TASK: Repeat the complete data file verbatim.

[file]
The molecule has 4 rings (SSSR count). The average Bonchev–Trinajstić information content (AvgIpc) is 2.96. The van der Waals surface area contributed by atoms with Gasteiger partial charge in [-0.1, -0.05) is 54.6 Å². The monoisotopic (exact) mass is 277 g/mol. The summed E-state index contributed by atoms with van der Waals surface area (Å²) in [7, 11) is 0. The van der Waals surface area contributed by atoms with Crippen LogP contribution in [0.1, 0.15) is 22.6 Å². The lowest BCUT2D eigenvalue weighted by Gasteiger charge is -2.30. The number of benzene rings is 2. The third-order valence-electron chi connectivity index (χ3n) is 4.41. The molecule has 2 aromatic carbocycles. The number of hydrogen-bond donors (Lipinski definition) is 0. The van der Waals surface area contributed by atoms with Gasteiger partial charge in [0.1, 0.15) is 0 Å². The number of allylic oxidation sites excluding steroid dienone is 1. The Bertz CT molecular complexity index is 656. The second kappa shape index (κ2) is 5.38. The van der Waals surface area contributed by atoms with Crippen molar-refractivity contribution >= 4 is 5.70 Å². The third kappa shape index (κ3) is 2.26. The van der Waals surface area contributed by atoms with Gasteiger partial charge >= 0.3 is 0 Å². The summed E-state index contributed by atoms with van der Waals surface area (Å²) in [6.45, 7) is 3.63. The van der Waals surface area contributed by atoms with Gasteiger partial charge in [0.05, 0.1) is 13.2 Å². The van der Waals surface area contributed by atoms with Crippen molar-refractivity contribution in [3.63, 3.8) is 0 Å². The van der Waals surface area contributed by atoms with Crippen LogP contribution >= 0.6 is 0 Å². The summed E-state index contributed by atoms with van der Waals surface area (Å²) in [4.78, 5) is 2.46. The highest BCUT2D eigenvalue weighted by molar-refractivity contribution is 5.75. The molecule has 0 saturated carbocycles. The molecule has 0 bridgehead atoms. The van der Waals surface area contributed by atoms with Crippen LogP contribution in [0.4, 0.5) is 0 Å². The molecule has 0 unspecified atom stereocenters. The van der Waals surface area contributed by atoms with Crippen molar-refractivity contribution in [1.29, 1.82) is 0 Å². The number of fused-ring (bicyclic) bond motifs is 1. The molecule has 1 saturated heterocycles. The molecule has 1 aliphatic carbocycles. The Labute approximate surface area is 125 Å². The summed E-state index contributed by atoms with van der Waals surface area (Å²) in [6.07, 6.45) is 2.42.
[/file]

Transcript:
The molecule has 4 rings (SSSR count). The average Bonchev–Trinajstić information content (AvgIpc) is 2.96. The van der Waals surface area contributed by atoms with Gasteiger partial charge in [-0.1, -0.05) is 54.6 Å². The monoisotopic (exact) mass is 277 g/mol. The summed E-state index contributed by atoms with van der Waals surface area (Å²) in [7, 11) is 0. The van der Waals surface area contributed by atoms with Crippen LogP contribution in [0.1, 0.15) is 22.6 Å². The lowest BCUT2D eigenvalue weighted by Gasteiger charge is -2.30. The number of benzene rings is 2. The third-order valence-electron chi connectivity index (χ3n) is 4.41. The molecule has 2 aromatic carbocycles. The number of hydrogen-bond donors (Lipinski definition) is 0. The van der Waals surface area contributed by atoms with Gasteiger partial charge in [0.1, 0.15) is 0 Å². The number of allylic oxidation sites excluding steroid dienone is 1. The Bertz CT molecular complexity index is 656. The second kappa shape index (κ2) is 5.38. The van der Waals surface area contributed by atoms with Crippen molar-refractivity contribution >= 4 is 5.70 Å². The third kappa shape index (κ3) is 2.26. The van der Waals surface area contributed by atoms with Gasteiger partial charge >= 0.3 is 0 Å². The summed E-state index contributed by atoms with van der Waals surface area (Å²) in [6.45, 7) is 3.63. The van der Waals surface area contributed by atoms with Gasteiger partial charge in [0.05, 0.1) is 13.2 Å². The van der Waals surface area contributed by atoms with Crippen molar-refractivity contribution in [3.63, 3.8) is 0 Å². The van der Waals surface area contributed by atoms with Crippen LogP contribution >= 0.6 is 0 Å². The summed E-state index contributed by atoms with van der Waals surface area (Å²) in [4.78, 5) is 2.46. The highest BCUT2D eigenvalue weighted by molar-refractivity contribution is 5.75. The molecule has 0 saturated carbocycles. The molecule has 0 bridgehead atoms. The van der Waals surface area contributed by atoms with Crippen LogP contribution in [0.4, 0.5) is 0 Å². The molecule has 0 unspecified atom stereocenters. The van der Waals surface area contributed by atoms with Crippen molar-refractivity contribution in [1.29, 1.82) is 0 Å². The number of fused-ring (bicyclic) bond motifs is 1. The molecule has 1 saturated heterocycles. The molecule has 1 aliphatic carbocycles. The Labute approximate surface area is 125 Å². The summed E-state index contributed by atoms with van der Waals surface area (Å²) in [6.07, 6.45) is 2.42.